It took us several months to decide on a name for Toren. I thought that if we named him, it would make everything worse and that if he remained "Baby Boy", it wouldn't hurt so much. Those of you who know grief will recognize this as shock and denial. It's normal but it's also horrible. I've read that it's a natural process to let the grief in in increments as our brains feel able to manage it. Finally, we made the decision that he needed his name. We realized he had a right to his identity, the same as anyone else. And we needed to know who we were grieving. Toren Edward.

The name Toren had popped into my head in the last month of my pregnancy, when we were at a Tori Amos concert. I wouldn't have named a daughter Tori, but I liked Toren for a boy. When we got home from the concert, I googled it and saw that, whew, it could be used as a name. I read somewhere that it means ship's mast, maybe in Hebrew? Edward is a name in Pete's family and his mom had suggested it before Toren was born.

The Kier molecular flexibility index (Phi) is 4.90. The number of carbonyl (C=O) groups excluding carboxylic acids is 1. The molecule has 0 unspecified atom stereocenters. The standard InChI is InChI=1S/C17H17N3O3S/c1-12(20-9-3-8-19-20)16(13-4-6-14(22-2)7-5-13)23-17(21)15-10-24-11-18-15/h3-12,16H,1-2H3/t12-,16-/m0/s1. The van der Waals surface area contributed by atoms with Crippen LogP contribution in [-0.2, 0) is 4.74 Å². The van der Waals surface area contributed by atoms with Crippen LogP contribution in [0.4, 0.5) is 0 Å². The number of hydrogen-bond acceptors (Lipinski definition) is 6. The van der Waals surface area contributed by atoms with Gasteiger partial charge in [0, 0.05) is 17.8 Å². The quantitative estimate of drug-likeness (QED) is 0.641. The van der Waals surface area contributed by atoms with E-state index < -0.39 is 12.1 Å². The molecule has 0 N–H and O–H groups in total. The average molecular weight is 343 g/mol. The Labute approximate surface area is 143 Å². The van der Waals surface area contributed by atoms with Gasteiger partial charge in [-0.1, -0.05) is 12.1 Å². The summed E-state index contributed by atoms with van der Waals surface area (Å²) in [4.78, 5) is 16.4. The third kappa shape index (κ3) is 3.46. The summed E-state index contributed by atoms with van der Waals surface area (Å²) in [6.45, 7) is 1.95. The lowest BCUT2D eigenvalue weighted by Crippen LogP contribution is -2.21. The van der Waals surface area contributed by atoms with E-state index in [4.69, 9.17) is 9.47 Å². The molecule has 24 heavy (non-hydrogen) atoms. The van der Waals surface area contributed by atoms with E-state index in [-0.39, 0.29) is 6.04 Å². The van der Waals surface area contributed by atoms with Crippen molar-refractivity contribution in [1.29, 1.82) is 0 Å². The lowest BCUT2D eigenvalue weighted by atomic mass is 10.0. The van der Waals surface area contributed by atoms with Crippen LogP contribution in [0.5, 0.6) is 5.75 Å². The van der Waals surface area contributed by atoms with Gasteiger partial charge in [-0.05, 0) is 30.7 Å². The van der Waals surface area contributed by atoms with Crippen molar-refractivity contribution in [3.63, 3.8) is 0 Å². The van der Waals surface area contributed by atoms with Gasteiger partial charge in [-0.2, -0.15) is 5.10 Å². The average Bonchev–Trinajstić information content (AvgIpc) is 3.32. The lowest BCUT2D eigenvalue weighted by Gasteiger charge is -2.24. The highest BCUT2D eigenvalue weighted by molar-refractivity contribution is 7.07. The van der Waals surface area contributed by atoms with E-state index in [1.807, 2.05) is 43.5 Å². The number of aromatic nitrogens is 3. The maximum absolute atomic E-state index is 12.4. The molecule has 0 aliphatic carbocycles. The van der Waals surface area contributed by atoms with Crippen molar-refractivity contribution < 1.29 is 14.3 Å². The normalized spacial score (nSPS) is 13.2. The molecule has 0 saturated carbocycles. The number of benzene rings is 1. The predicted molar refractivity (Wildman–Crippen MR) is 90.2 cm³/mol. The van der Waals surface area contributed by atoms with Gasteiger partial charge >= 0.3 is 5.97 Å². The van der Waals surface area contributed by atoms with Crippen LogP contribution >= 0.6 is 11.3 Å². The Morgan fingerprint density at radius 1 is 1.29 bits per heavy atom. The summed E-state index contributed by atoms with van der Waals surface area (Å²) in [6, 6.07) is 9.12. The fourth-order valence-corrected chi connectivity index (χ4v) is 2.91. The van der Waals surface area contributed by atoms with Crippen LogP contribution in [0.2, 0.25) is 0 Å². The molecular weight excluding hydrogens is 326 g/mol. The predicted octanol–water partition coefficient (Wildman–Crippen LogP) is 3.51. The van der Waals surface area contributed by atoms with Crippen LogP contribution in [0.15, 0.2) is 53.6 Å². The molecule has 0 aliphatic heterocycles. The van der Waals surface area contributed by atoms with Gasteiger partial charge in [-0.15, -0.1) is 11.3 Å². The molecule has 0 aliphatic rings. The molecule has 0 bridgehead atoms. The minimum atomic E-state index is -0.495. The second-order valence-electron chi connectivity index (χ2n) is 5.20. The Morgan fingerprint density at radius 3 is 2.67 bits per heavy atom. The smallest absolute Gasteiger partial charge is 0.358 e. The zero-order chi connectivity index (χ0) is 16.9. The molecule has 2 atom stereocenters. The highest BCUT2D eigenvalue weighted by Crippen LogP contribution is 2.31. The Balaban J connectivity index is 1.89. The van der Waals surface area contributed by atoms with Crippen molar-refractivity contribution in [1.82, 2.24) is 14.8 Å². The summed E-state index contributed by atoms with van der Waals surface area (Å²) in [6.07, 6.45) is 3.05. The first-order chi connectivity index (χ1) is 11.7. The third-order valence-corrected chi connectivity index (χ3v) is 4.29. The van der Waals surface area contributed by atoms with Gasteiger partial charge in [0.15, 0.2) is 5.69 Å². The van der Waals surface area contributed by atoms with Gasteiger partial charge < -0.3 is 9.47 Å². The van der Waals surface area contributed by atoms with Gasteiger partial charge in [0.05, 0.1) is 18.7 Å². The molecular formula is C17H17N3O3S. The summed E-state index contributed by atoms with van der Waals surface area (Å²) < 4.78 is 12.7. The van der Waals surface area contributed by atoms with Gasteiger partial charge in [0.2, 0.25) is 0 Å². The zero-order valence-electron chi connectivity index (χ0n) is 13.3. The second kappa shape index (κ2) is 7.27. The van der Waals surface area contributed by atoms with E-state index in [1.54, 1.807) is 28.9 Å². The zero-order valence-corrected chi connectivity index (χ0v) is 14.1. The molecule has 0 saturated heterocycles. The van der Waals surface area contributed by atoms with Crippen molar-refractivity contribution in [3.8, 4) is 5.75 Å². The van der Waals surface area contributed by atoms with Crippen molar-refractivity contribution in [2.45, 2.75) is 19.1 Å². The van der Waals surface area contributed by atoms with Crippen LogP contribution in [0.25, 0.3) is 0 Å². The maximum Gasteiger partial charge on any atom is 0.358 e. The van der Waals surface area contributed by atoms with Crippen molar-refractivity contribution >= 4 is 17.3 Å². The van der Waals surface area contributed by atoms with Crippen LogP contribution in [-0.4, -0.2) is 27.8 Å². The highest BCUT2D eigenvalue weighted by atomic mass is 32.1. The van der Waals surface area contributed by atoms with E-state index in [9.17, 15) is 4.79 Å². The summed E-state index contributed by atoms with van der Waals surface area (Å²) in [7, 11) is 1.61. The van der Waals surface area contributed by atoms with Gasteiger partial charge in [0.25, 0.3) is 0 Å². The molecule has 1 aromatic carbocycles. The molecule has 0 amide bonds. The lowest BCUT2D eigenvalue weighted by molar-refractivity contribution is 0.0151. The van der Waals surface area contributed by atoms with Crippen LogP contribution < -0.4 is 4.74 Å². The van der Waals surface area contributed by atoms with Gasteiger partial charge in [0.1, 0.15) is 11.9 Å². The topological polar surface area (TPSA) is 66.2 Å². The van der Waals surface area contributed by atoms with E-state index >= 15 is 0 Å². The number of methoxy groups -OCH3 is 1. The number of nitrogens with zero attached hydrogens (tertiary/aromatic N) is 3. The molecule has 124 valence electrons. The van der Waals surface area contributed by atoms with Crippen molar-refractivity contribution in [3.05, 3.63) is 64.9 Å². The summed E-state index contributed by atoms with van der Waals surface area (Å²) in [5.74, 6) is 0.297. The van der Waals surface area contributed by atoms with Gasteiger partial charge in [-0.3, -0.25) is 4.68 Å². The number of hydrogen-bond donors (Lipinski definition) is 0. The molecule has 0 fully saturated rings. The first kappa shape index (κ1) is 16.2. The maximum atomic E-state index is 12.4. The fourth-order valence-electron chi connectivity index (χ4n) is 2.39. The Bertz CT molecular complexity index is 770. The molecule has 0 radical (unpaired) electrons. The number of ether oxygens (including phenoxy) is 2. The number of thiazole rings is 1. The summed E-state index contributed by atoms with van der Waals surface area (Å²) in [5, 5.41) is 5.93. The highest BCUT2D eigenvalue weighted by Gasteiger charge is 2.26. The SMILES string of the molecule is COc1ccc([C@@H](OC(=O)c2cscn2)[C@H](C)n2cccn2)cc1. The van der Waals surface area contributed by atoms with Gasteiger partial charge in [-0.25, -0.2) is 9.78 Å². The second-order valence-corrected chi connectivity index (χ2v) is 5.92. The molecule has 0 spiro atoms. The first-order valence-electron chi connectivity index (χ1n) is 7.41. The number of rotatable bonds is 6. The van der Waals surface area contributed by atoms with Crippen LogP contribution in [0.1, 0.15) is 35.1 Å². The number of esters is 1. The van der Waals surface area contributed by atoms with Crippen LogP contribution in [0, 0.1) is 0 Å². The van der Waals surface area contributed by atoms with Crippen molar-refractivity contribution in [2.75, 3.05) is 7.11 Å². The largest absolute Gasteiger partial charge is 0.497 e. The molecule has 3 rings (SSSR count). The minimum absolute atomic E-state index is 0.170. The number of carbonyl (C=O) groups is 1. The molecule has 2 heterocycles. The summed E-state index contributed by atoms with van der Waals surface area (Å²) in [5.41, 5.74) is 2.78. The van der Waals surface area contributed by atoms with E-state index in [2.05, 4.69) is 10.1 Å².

For a long time, even seeing his name written down would cause me physical pain. I couldn't use it and just kept saying "he" or "our baby". It did intensify the grief but though life became harder, grieving got easier, if that makes sense. It was so hard, but it felt right. Pete said that's how he felt about it too. Eventually it got easier to use his name and now I can't shut up about him. But the day we named him, that night, in the middle of the night while we were sleeping, music started playing in our room. We both woke up, sat up in bed and were completely confused about where this music was coming from. It was so loud. I finally pinpointed it to a musical figure my mom had bought at a thrift store for our daughter a few years ago. Pete doesn't remember it as playing particularly loudly that night, but I remember it as sounding like it was amplified. It was loud enough to wake us up anyway.